Unexpectedly Intriguing!
January 12, 2012

How many people filed for new unemployment insurance benefits in the first week of January 2012?

We'll find out the answer to that question later this morning, but in the meantime, we can make a pretty good guess using our updated forecast chart for the number of seasonally-adjusted initial unemployment insurance claims filed each week!

Residual Distribution for Seasonally-Adjusted Initial Unemployment Insurance Claims, 26 March 2011 - 31 December 2011

Assuming the trend established since 9 April 2011 remains intact, and that the variation of individual data points with respect to that mean trend line follows a normal, bell-curve kind of distribution, we can give the following odds that the number of seasonally-adjusted new jobless claims for the week ending 7 January 2012 will fall within the indicated ranges:

  • There is a 50% chance the number will be above 384,593. Likewise, there is a 50% chance the number will be below 384,593.
  • There is a 68.3% chance that the number will be between 372,552 and 396,634.

  • There is a 95.4% chance that the number will be between 360,510 and 408,676.

  • There is a 99.7% chance that the number will be between 348,469 and 420,717.

Using our statistical control chart-inspired methodology, should the number of seasonally-adjusted initital unemployment insurance claim filings for the week ending 7 January 2012 come in either below 348,469 or above 420,717, it would be an indication that the trend established since 9 April 2011 is potentially breaking down.

As you can see though, it's been going pretty strongly for nearly eight full months now. If it continues through the end of March 2012, it will be very unlikely that we'll see the number of new jobless claims climb above the 400,000 mark, where it spent much of 2011.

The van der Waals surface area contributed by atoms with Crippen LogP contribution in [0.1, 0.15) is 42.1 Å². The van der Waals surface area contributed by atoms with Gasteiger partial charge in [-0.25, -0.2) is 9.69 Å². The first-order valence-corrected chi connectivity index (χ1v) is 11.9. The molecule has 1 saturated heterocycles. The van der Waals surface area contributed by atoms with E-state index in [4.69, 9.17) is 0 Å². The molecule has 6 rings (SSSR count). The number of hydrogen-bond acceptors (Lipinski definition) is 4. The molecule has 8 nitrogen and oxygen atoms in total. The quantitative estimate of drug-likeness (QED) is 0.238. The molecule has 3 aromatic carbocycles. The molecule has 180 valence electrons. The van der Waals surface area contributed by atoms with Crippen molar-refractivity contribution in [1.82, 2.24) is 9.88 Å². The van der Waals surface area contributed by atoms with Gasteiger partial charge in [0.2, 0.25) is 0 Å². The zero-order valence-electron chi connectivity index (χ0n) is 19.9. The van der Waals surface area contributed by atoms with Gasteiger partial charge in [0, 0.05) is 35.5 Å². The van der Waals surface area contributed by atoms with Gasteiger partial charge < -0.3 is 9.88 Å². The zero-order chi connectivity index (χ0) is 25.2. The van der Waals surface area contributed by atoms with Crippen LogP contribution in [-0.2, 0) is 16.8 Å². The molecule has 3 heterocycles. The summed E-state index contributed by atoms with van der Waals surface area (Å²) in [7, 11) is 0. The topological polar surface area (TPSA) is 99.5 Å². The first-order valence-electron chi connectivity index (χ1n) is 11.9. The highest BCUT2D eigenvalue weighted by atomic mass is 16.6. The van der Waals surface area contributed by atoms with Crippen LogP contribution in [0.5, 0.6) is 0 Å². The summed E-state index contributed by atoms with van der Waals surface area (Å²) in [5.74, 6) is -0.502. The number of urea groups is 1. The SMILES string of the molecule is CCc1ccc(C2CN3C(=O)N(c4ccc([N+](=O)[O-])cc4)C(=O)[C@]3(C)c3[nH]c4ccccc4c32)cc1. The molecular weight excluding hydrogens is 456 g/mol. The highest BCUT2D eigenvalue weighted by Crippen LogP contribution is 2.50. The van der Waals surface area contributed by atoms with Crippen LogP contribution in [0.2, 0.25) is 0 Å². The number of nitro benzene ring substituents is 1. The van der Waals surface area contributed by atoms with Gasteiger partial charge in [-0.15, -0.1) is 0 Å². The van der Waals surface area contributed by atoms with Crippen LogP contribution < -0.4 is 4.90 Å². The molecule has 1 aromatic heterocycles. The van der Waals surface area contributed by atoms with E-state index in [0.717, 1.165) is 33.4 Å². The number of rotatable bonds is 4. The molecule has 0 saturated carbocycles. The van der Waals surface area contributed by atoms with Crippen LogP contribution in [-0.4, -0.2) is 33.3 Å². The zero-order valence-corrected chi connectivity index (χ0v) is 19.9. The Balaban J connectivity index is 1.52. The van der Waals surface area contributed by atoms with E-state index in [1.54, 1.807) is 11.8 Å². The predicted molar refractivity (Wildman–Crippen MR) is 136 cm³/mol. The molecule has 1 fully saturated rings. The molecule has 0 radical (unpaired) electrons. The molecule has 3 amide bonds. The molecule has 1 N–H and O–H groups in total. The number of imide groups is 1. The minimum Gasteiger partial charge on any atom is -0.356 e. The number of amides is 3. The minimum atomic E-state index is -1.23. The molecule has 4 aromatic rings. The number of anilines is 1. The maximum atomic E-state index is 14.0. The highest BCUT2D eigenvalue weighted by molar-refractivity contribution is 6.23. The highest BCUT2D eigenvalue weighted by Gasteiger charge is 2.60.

In looking deeper at the chart, we see some indications that the established trend may indeed be breaking down. Here, in going from 17 September 2011 to 24 September 2011 and then again from 26 November 2011 to 10 December 2011, we see that the volatility in the number of new unemployment benefit claim filings being recorded each week has increased.

If that continues, the big unknown for us right now is that we don't know yet which way the numbers will break!

Update (12 January 2012, 9:36 AM: Here's the updated chart, incorporating the data from today's report:

Residual Distribution for Seasonally-Adjusted Initial Unemployment Insurance Claims, 26 March 2011 - 7 January 2012

Today's new jobless claim value of 399,000 was just outside our 68.3% probability range. Given the BLS' track record in under-reporting the actual number of new jobless claims each week, we can reasonably expect that the figure for the week ending 7 January 2012 will be revised upward in the next report to be 400,000 or higher.

Today's number also underscores the increasing level of volatility in the data - when the current trend was establishing itself, it was characterized by relatively small changes in the number of new jobless claims being filed from week to week.

Today new data marks the fourth time in the last six weeks in which the size of the change in the reported numbers from week to week has exceeded one standard deviation. That's specifically what we're looking at when we suggest that the established trend may be beginning to break down.

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